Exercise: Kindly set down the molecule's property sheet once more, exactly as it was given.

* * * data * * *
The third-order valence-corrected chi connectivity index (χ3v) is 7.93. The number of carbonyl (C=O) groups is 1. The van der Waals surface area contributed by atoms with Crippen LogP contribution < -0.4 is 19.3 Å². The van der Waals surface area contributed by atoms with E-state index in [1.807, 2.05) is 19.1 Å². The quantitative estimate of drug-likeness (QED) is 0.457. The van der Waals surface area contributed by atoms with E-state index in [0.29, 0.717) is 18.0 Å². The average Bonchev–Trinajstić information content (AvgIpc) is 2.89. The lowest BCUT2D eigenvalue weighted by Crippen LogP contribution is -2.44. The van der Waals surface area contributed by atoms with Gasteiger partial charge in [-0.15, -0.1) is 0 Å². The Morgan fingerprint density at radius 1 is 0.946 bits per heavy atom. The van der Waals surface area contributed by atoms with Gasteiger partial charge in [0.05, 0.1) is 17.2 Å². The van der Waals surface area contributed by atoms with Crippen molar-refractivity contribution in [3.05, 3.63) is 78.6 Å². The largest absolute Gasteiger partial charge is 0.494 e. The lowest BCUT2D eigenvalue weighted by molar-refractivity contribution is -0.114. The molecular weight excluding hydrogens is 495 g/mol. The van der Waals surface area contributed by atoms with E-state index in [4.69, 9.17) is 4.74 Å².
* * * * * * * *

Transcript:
The third-order valence-corrected chi connectivity index (χ3v) is 7.93. The number of carbonyl (C=O) groups is 1. The van der Waals surface area contributed by atoms with Crippen LogP contribution < -0.4 is 19.3 Å². The van der Waals surface area contributed by atoms with E-state index in [1.807, 2.05) is 19.1 Å². The quantitative estimate of drug-likeness (QED) is 0.457. The van der Waals surface area contributed by atoms with E-state index in [0.29, 0.717) is 18.0 Å². The average Bonchev–Trinajstić information content (AvgIpc) is 2.89. The lowest BCUT2D eigenvalue weighted by Crippen LogP contribution is -2.44. The van der Waals surface area contributed by atoms with Gasteiger partial charge in [-0.15, -0.1) is 0 Å². The Morgan fingerprint density at radius 1 is 0.946 bits per heavy atom. The van der Waals surface area contributed by atoms with Gasteiger partial charge in [0.05, 0.1) is 17.2 Å². The van der Waals surface area contributed by atoms with Crippen molar-refractivity contribution in [3.05, 3.63) is 78.6 Å². The largest absolute Gasteiger partial charge is 0.494 e. The lowest BCUT2D eigenvalue weighted by molar-refractivity contribution is -0.114. The molecular weight excluding hydrogens is 495 g/mol. The van der Waals surface area contributed by atoms with E-state index in [4.69, 9.17) is 4.74 Å².